Reconciliation

Sacrament of Reconciliation

Confession is a sacrament instituted by Jesus Christ in his love and mercy. It is here that we meet the loving Jesus who offers sinners forgiveness for offenses committed against God and neighbor. At the same time, Confession permits sinners to reconcile with the Church, which also is wounded by our sins.

The sacrament, as the Catechism of the Catholic Church notes, is known by many names. Sometimes “it is called the sacrament of conversion because it makes sacramentally present Jesus’ call to conversion” (1423). But it is also better known as “the sacrament of Penance, since it consecrates the Christian sinner’s personal and ecclesial steps of conversion, penance, and satisfaction” (1423).

For many of us it still continues to be known as “the sacrament of confession, since the disclosure or confession of sins to a priest is an essential element of this sacrament” (1424). At the same time, the Catechism reminds us that “it is called the sacrament of forgiveness, since by the priest’s sacramental absolution God grants the penitent ‘pardon and peace'” (1424). Finally, it is also called the sacrament of Reconciliation because it reconciles sinners to God and then to each other (1424). In this text, we will refer to the sacrament as the sacrament of Penance.

Through this sacrament, we meet Christ in his Church ready and eager to absolve and restore us to new life. The graces of Christ are conferred in the sacraments by means of visible signs – signs that are acts of worship, symbols of the grace given and recognizable gestures through which the Lord bestows his gifts. In the sacrament of Penance, the forgiveness of sins and the restoration of grace are the gifts received through the outward sign, i.e., the extension of hands and words of absolution pronounced by the priest.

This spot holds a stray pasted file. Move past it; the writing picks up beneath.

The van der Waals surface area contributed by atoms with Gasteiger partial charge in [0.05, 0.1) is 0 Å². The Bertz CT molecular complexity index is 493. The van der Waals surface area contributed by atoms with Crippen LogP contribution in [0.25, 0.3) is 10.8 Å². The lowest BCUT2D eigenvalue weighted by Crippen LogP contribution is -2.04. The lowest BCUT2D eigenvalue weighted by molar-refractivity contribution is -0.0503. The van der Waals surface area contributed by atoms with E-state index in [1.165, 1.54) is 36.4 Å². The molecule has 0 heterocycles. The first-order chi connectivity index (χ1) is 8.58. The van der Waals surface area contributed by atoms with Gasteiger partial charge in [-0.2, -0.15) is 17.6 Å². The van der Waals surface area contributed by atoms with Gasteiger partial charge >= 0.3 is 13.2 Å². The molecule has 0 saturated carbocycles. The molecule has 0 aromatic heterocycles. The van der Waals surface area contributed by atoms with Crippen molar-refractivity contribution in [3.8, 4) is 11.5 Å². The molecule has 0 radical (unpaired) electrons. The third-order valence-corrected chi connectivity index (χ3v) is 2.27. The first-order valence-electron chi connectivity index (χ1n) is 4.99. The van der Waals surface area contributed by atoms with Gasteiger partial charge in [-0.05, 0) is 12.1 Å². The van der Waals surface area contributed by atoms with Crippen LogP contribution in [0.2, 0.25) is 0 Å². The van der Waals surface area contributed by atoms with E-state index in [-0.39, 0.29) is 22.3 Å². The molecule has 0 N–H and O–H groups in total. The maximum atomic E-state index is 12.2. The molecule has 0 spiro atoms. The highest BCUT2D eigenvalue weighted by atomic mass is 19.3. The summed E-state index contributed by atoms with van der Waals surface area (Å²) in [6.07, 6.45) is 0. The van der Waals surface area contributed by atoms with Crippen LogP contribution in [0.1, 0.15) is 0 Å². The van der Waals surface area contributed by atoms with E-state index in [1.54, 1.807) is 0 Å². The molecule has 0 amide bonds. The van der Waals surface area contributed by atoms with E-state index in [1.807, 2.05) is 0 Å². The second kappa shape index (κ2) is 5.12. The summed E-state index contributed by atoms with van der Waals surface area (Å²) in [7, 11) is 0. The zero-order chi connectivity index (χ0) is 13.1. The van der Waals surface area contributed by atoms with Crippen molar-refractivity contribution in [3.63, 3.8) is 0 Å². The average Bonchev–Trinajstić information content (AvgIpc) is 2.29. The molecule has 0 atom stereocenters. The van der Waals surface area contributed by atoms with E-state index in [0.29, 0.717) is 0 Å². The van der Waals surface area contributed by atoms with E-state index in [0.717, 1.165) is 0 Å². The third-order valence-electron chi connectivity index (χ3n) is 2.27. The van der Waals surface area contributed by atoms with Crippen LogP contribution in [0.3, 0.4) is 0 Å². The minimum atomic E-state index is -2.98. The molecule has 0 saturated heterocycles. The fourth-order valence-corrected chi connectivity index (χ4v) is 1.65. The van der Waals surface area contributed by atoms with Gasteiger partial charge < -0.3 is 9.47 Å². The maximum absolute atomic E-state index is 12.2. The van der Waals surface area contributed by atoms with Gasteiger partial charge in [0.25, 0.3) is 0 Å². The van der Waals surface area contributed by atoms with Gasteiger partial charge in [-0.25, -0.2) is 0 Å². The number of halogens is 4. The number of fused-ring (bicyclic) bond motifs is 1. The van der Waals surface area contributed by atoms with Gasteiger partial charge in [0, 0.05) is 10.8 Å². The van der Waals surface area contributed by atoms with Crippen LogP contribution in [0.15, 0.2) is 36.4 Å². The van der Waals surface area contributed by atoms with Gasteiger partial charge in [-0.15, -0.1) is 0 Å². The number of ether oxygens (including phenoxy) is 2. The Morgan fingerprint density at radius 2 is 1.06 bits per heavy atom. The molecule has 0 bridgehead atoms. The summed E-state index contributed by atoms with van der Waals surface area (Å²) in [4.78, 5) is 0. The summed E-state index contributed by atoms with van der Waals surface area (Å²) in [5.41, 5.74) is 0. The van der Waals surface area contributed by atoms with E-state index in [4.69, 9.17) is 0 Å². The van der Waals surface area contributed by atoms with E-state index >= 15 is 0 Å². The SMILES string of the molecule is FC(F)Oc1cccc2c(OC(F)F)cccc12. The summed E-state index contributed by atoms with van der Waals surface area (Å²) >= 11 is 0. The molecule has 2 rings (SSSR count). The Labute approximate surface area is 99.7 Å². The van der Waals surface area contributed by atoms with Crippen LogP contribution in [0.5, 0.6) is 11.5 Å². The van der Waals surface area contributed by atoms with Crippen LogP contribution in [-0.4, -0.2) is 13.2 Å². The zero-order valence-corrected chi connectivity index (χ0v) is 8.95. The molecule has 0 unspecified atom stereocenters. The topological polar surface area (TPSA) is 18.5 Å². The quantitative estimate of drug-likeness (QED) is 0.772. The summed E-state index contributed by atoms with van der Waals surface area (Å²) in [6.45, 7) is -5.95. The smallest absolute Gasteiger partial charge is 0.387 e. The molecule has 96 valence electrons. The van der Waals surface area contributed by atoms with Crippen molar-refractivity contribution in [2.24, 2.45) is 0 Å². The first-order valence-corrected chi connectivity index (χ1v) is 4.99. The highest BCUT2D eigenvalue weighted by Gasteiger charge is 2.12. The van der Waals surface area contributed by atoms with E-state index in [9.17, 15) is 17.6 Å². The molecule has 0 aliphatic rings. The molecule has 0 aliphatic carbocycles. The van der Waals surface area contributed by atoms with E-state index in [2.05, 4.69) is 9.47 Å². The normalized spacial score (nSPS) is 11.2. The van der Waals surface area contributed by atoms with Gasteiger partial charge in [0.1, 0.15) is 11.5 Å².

Preparation for Confession:

Confession is not difficult, but it does require preparation. We should begin with prayer, placing ourselves in the presence of God, our loving Father. We should harbor in our hearts a sense of sorrow for all we have done. The motivation for our sorrow may be out of love of God or even fear of the consequences of having offended God. Whatever the motive, contrition is the beginning of forgiveness of sin. We need to have sorrow at least to the extent that we regret it, resolve not to repeat it and intend to turn back to God.

With this disposition of heart, we should review our lives since our last confession, searching our thoughts, words and actions to discover those that did not conform to God’s love, to his law or to the laws of the Church. This is what is known as an “Examination of Conscience.”

With this disposition of heart, we should review our lives since our last confession, searching our thoughts, words and actions to discover those that did not conform to God’s love, to his law or to the laws of the Church. This is what is known as an “Examination of Conscience.”

Invitation to Trust in God: The priest invites the penitent to have trust in God using one of the formulas in the ritual or similar words. If the penitent is unknown to the priest, it is proper for the penitent to indicate his or her state in life (married, single, or clergy), the time of his or her last confession and anything else that may help the confessor in exercising his ministry.

Requirements for a confession

  1. An Active Examination of the Conscience especially of the mortal sins and Contrition: Sorrow for ones sins with a determination to avoid sin in the future. It is not a matter of feeling, a matter of will.
  2. Confession (disclosure) of Sins and Acceptance of Satisfaction: The penitent confesses his or her sins and takes responsibility for the wrongs done. Accepts the punitive disciplines that the priest proposes as a penance.
  3. Prayer of the Penitent and Absolution: The priest asks the penitent to express sorrow by praying Act of Contrition or contrition in his or her own words. The priest then gives the Absolution, to which the penitent responds: “Amen.”
  4. Proclamation of Praise and Dismissal: The priest continues: “Give thanks to the Lord, for he is good.” The penitent responds: “His mercy endures forever.” The priest then dismisses the penitent by saying “go in the peace of Christ”.
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